Two recent studies have found a possible link between ice ages and underwater volcanic activity in the past million years. Scientists reported that the fall and rise of the sea level during or after the ice ages influenced the amount of magma spewed by marine volcanoes. Additionally, the carbon dioxide released by the underwater volcanoes may have influenced climate change on the long run.
For their study, researchers studied the valleys and ridges created by volcanic activity on the ocean floors. Scientists explained that the oceanic crust is constantly renewed by underwater volcanic chains called spreading ridges. The oceanic spreading ridges are cracks along the ocean bottom where magma (molten rock) can reach surface, cool down and form the new crust.
The ridges are located between tectonic plates, but as these plates move away, the new crust cracks and sinks resulting in a series of gaps, or valleys between the chains of volcanoes. This mechanism leads to the formation of underwater geological features of parallel lines of ridges and valleys.
Maya Tolstoy, lead-author of one of the studies, studied similar formations on the ocean floor in a remote spot off the coast of Mexico. She found that the bands of thicker crust marked periods of lower sea level and expanding glaciers, i.e. ice ages; the bands of thinner crust were linked to years of a higher sea level and global melting of glaciers.
So, she and her team concluded that the ridges were actually marking the cycles of freezing and melting over a 100,000-year period. Scientists explained that the crust was thinner in some locations because the underwater volcanic activity was slowed down by the heavier body of water linked to an increased sea level.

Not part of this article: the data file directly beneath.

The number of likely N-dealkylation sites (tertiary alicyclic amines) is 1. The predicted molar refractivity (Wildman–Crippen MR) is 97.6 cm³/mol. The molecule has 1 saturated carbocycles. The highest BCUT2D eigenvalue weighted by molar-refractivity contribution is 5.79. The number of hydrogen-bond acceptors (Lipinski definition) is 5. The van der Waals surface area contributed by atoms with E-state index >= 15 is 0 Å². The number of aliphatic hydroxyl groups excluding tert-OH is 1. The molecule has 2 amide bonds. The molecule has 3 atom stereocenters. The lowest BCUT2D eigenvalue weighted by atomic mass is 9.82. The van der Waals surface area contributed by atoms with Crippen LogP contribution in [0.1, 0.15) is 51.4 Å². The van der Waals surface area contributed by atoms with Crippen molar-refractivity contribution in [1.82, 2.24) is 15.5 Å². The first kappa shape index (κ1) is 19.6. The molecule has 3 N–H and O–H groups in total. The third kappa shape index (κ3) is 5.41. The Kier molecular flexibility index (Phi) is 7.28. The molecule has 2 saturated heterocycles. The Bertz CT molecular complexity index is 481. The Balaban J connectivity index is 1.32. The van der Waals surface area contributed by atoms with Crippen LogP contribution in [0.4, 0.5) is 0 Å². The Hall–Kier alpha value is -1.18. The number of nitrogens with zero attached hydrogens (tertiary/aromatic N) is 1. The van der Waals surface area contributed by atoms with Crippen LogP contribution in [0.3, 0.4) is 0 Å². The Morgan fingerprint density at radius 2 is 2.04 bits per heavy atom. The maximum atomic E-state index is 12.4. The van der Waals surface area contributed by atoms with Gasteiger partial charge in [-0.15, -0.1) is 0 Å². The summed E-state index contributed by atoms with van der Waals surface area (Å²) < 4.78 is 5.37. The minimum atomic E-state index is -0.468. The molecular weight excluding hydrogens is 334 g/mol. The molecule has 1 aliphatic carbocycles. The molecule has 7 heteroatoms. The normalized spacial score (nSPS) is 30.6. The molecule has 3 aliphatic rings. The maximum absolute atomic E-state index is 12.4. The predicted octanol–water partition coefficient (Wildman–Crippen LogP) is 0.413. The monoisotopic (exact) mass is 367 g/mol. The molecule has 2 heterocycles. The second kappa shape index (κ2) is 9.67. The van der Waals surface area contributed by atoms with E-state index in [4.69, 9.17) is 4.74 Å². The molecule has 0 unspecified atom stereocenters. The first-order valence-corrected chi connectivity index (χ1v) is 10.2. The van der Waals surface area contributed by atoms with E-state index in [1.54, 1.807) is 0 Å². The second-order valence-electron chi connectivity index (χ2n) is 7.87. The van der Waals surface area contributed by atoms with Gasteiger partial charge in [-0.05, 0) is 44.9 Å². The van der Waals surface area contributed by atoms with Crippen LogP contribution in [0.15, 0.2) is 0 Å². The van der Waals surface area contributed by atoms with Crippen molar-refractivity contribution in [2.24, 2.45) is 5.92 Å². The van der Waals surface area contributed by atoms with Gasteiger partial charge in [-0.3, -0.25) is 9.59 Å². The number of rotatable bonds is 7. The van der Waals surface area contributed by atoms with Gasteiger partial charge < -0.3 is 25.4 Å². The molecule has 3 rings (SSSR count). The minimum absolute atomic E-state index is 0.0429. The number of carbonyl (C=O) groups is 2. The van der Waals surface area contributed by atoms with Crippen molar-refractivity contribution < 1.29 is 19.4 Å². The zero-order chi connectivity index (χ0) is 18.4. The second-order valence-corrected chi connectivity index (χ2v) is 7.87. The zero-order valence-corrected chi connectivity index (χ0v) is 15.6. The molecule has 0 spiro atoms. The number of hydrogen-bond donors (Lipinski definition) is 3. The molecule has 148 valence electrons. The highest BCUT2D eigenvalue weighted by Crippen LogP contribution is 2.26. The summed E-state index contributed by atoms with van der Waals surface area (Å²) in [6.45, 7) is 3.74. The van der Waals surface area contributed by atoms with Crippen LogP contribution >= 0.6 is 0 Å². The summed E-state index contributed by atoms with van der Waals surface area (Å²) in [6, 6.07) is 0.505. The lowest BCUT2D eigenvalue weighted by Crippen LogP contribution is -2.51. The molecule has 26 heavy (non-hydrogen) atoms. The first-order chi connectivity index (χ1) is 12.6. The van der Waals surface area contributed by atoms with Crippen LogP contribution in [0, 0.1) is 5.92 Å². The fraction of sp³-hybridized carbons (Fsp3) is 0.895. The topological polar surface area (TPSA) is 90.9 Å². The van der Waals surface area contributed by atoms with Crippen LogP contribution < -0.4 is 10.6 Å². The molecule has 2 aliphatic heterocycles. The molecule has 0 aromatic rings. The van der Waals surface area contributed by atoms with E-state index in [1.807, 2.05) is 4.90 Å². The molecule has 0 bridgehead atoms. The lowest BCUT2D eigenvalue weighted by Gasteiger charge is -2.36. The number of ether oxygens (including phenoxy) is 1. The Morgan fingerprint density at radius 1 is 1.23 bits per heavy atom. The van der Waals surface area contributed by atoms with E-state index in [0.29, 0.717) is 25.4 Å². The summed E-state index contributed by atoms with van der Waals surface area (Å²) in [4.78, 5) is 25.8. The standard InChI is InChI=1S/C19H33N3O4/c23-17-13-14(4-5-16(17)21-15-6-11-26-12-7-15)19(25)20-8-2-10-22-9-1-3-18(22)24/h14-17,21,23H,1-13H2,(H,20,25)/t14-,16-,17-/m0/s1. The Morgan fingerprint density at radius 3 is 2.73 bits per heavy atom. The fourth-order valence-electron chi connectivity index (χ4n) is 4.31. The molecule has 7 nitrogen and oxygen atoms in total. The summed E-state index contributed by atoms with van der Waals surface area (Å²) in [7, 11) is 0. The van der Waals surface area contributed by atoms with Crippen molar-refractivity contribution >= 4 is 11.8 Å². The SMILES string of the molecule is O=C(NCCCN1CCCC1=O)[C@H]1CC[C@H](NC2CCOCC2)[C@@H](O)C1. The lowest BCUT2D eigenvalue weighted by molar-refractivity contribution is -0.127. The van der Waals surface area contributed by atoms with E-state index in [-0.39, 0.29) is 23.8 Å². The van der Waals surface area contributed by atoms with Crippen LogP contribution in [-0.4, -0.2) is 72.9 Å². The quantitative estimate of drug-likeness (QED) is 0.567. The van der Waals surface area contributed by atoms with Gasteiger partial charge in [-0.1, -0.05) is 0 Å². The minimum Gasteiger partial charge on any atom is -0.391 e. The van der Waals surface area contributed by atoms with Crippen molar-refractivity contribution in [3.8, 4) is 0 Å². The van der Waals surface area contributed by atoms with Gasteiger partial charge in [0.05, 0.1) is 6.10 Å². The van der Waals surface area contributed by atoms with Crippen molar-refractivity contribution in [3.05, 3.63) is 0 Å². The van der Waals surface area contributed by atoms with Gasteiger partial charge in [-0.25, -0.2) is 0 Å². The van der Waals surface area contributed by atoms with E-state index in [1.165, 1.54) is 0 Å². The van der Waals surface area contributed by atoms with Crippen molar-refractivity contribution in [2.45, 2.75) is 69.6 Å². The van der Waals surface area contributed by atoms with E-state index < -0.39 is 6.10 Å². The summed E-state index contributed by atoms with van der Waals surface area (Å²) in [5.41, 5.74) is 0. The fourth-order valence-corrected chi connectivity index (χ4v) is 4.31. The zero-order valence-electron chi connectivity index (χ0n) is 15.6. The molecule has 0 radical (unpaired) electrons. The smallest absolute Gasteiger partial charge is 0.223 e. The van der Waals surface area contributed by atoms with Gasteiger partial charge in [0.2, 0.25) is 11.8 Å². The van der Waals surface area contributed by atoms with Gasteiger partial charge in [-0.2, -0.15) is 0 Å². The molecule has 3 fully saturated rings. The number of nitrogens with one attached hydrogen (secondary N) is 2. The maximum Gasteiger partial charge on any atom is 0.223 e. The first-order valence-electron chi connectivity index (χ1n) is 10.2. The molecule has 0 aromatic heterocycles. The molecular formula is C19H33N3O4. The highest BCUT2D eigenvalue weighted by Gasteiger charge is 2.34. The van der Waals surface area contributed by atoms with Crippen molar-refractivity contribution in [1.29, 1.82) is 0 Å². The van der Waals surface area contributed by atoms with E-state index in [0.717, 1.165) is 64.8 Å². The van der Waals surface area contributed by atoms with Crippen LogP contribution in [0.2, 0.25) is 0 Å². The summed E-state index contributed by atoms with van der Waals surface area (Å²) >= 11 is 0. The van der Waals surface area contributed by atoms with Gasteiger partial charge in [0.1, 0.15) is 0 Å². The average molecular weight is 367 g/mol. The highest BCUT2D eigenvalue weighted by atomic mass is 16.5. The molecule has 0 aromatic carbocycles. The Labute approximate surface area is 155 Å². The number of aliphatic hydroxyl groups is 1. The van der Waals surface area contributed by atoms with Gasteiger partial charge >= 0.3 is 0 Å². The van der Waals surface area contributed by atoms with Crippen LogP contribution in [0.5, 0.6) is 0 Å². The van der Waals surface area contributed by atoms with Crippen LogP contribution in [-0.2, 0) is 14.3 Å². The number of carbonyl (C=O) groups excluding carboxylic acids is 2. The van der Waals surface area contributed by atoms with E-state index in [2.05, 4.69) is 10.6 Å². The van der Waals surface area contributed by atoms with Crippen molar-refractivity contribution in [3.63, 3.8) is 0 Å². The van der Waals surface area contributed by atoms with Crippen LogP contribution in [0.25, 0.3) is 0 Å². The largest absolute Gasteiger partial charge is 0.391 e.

Surprisingly, the deep seafloor matters in the long-term climate cycle,”
argued Ms. Tolstoy.
Their findings were published Thursday in the journal Geophysical Research Letters.
The second study, which analyzed the ridges located at the junction between the Australia and Antarctic tectonic plates, affirmed the theory of Ms. Tolstoy’s team. Scientists learned that in the past million years higher sea levels were accompanied by weak volcanic activity, while lower sea level boosted volcanic activity because the ocean pressure also dropped.
Past studies had shown that ice ages come in cycles depending on the Earth’s orbit. The past three major ice ages were recorded 23,000 years, 41,000 years, and respectively 100,000 years ago. These cycles also triggered sea level fluctuations of up to 330 feet, or about 100 meters.
As a follow up, scientists plan to study whether the boost in volcanic activity during ice ages accelerated the long-term global warming through the higher amounts of carbon dioxide released into to atmosphere.
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